At first listen, it reminds of me of John Cale’s 1973 album, Paris 1919. A rolling, pensive baroque pop tune that sounds to me like a modern version of the folk jazz pop of UK 60s and 70s groups like Pentangle, Incredible String Band, and Fairport Convention.
The second track, Summer Dress, heads straight into jazzier territory. It has an intensity and expansive quality that reminds me of the Talk Talk album, Laughing Stock. As the record progresses, it begins to groove and I forget how long I’ve been listening to it, and that I haven’t been listening to it for years already. I am also reminded of UK singer/songwriter John Martyn's 70's work, like Solid Air, and in the softer, more vulnerable moments, echoes of the more adorned Nick Drake tracks from Bryter Layter or Van Morrison's Astral Weeks.
I’ve got to commend this guy, whether it is intentional or not, no one that I know of is currently making music that references such idiosyncratic genres. It is refreshingly original and utterly listenable.
The sparse and urgent arrangements of instrumental songs like "Griffiths Bucks Blues" work equally as well as the more fleshed out songs like "Love Can Be Cruel," which features an amazing breakdown at the end that would make Steve Reich proud. There are twists and turns and his songwriting gives way to long passages of what I’d venture to call improvisations. It is jazz -- brash and loud and encompassing at some points, barren and subdued at others. Whoever his band is, these folks can really play. This is no shambolic, indie throwback record. I’ve now listened to this album three times all the way through today. That rarely happens to me.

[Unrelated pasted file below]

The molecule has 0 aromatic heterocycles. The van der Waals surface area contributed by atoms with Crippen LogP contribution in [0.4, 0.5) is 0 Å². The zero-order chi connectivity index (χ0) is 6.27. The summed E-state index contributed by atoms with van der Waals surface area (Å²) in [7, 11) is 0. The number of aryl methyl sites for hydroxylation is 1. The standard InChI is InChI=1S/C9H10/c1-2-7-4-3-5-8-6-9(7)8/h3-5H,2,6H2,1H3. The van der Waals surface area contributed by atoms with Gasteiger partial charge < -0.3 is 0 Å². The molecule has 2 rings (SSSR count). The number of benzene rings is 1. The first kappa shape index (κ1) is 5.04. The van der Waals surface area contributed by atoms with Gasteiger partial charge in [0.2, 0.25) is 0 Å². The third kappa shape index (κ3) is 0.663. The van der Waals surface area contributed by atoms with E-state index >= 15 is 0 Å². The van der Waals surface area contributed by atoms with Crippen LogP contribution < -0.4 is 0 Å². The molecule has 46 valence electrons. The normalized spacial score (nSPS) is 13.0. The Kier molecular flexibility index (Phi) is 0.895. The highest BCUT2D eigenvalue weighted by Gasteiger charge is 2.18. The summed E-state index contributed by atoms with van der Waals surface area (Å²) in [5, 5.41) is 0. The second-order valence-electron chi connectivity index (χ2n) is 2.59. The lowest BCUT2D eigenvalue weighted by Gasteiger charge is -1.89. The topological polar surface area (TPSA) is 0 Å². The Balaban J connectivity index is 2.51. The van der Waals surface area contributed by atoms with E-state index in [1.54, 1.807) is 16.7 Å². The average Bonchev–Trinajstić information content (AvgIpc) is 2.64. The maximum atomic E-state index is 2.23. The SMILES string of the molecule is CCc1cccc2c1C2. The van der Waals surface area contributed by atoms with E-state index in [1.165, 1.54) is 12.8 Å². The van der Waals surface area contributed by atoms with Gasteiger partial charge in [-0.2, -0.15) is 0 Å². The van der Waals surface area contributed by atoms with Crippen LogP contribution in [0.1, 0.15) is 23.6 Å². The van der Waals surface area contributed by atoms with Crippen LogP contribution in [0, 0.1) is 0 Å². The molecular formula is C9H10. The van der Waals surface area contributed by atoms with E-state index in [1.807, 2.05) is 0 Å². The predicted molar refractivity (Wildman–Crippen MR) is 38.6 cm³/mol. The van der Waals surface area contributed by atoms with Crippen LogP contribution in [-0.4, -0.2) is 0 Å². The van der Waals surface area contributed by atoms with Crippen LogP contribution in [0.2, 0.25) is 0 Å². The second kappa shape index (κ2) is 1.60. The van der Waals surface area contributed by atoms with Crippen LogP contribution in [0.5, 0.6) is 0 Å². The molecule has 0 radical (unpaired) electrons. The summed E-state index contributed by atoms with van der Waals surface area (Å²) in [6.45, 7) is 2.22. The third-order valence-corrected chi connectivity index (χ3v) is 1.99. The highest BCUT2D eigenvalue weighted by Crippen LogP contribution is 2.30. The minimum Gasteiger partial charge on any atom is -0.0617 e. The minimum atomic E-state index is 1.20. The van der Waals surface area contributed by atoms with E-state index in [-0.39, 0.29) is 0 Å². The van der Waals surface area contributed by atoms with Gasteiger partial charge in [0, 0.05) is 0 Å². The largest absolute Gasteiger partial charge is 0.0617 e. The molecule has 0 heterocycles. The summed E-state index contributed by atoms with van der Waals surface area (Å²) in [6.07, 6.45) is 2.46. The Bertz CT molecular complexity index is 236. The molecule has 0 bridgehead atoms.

Since I decided to listen first and research later, I’m now surprised to learn that Ryley is from Illinois -- not Cornwall, or Basingstoke or some other such town in the British countryside.
Wow, OK. And, of course, he’s young, 25, and has been making music on stages and basements since his teens. He sings and writes with a virtuosity that other artists could spend a lifetime and still not achieve. Apparently he’s been lacquering his fingertips to get a more aggressive tone when fingerpicking his guitar. Now that is commitment to the craft. Now that I am listening with context, I begin to hear the American-ness of it. There are some John Fahey-like passages and even a slight J.J. Cale feel to "On the Banks of the Old Kishiwaukee."
This record is impressive regardless of when or where it was produced. As I am so fond of saying, it is a true modern classic. Britt Govea, ((Folk Yeah!)), has really outdone himself with the Huichica line up this year. As I spotlight more and more of the artists, it becomes clear it was very thoughtfully curated with the idyllic winery setting in mind as the venue. This is going to sound amazing outdoors. Get your tickets here, folks. Huichica 2015 is June 12-13.